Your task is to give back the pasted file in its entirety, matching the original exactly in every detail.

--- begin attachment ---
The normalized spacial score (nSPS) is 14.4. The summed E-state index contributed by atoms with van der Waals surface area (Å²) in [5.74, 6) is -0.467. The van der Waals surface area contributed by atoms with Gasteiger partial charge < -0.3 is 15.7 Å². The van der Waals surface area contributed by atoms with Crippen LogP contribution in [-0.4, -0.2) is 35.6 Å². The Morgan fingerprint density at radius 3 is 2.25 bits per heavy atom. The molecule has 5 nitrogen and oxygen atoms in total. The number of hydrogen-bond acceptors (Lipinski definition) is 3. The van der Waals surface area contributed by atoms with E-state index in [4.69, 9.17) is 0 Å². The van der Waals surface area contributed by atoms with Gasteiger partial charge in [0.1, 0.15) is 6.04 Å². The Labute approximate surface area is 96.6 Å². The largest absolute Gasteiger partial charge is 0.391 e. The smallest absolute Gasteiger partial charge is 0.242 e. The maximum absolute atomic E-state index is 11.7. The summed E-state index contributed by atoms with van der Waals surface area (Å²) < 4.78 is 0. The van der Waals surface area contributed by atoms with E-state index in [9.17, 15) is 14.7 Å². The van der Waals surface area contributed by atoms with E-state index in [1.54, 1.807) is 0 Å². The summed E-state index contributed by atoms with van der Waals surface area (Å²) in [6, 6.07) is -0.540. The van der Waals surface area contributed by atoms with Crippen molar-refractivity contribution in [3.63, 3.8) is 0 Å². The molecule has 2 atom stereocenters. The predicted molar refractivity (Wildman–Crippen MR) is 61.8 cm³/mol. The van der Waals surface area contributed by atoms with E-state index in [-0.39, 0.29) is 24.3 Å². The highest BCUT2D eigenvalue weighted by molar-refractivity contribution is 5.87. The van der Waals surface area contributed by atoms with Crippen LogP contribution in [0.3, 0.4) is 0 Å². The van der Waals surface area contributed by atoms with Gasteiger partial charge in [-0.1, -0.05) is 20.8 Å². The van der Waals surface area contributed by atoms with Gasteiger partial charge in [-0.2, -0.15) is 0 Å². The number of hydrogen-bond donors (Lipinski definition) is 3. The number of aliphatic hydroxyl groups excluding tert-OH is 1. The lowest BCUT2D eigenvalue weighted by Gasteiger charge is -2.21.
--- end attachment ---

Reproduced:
The normalized spacial score (nSPS) is 14.4. The summed E-state index contributed by atoms with van der Waals surface area (Å²) in [5.74, 6) is -0.467. The van der Waals surface area contributed by atoms with Gasteiger partial charge < -0.3 is 15.7 Å². The van der Waals surface area contributed by atoms with Crippen LogP contribution in [-0.4, -0.2) is 35.6 Å². The Morgan fingerprint density at radius 3 is 2.25 bits per heavy atom. The molecule has 5 nitrogen and oxygen atoms in total. The number of hydrogen-bond acceptors (Lipinski definition) is 3. The van der Waals surface area contributed by atoms with E-state index in [4.69, 9.17) is 0 Å². The van der Waals surface area contributed by atoms with Gasteiger partial charge in [0.1, 0.15) is 6.04 Å². The Labute approximate surface area is 96.6 Å². The largest absolute Gasteiger partial charge is 0.391 e. The smallest absolute Gasteiger partial charge is 0.242 e. The maximum absolute atomic E-state index is 11.7. The summed E-state index contributed by atoms with van der Waals surface area (Å²) < 4.78 is 0. The van der Waals surface area contributed by atoms with E-state index in [9.17, 15) is 14.7 Å². The van der Waals surface area contributed by atoms with E-state index in [1.54, 1.807) is 0 Å². The summed E-state index contributed by atoms with van der Waals surface area (Å²) in [6, 6.07) is -0.540. The van der Waals surface area contributed by atoms with Crippen molar-refractivity contribution in [3.63, 3.8) is 0 Å². The molecule has 2 atom stereocenters. The predicted molar refractivity (Wildman–Crippen MR) is 61.8 cm³/mol. The van der Waals surface area contributed by atoms with E-state index in [-0.39, 0.29) is 24.3 Å². The highest BCUT2D eigenvalue weighted by molar-refractivity contribution is 5.87. The van der Waals surface area contributed by atoms with Crippen LogP contribution in [0.3, 0.4) is 0 Å². The van der Waals surface area contributed by atoms with Gasteiger partial charge in [-0.1, -0.05) is 20.8 Å². The van der Waals surface area contributed by atoms with Gasteiger partial charge in [-0.2, -0.15) is 0 Å². The number of hydrogen-bond donors (Lipinski definition) is 3. The number of aliphatic hydroxyl groups excluding tert-OH is 1. The lowest BCUT2D eigenvalue weighted by Gasteiger charge is -2.21.